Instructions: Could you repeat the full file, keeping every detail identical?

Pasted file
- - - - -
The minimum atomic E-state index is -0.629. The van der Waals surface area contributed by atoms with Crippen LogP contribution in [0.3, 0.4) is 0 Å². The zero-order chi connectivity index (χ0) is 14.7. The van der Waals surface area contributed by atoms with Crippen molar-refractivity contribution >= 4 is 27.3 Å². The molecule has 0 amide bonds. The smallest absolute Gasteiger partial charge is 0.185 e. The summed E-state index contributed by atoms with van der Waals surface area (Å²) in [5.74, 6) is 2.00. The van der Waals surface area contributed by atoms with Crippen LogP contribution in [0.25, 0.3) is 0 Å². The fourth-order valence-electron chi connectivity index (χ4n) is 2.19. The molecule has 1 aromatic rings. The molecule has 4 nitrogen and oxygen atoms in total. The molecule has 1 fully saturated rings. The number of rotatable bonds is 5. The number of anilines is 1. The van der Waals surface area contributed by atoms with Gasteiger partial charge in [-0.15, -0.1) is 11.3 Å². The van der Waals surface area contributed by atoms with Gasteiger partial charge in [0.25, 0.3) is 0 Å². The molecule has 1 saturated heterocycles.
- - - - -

The minimum atomic E-state index is -0.629. The van der Waals surface area contributed by atoms with Crippen LogP contribution in [0.3, 0.4) is 0 Å². The zero-order chi connectivity index (χ0) is 14.7. The van der Waals surface area contributed by atoms with Crippen molar-refractivity contribution >= 4 is 27.3 Å². The molecule has 0 amide bonds. The smallest absolute Gasteiger partial charge is 0.185 e. The summed E-state index contributed by atoms with van der Waals surface area (Å²) in [5.74, 6) is 2.00. The van der Waals surface area contributed by atoms with Crippen LogP contribution in [0.25, 0.3) is 0 Å². The fourth-order valence-electron chi connectivity index (χ4n) is 2.19. The molecule has 1 aromatic rings. The molecule has 4 nitrogen and oxygen atoms in total. The molecule has 1 fully saturated rings. The number of rotatable bonds is 5. The number of anilines is 1. The van der Waals surface area contributed by atoms with Gasteiger partial charge in [-0.15, -0.1) is 11.3 Å². The van der Waals surface area contributed by atoms with Gasteiger partial charge in [0.25, 0.3) is 0 Å². The molecule has 1 saturated heterocycles.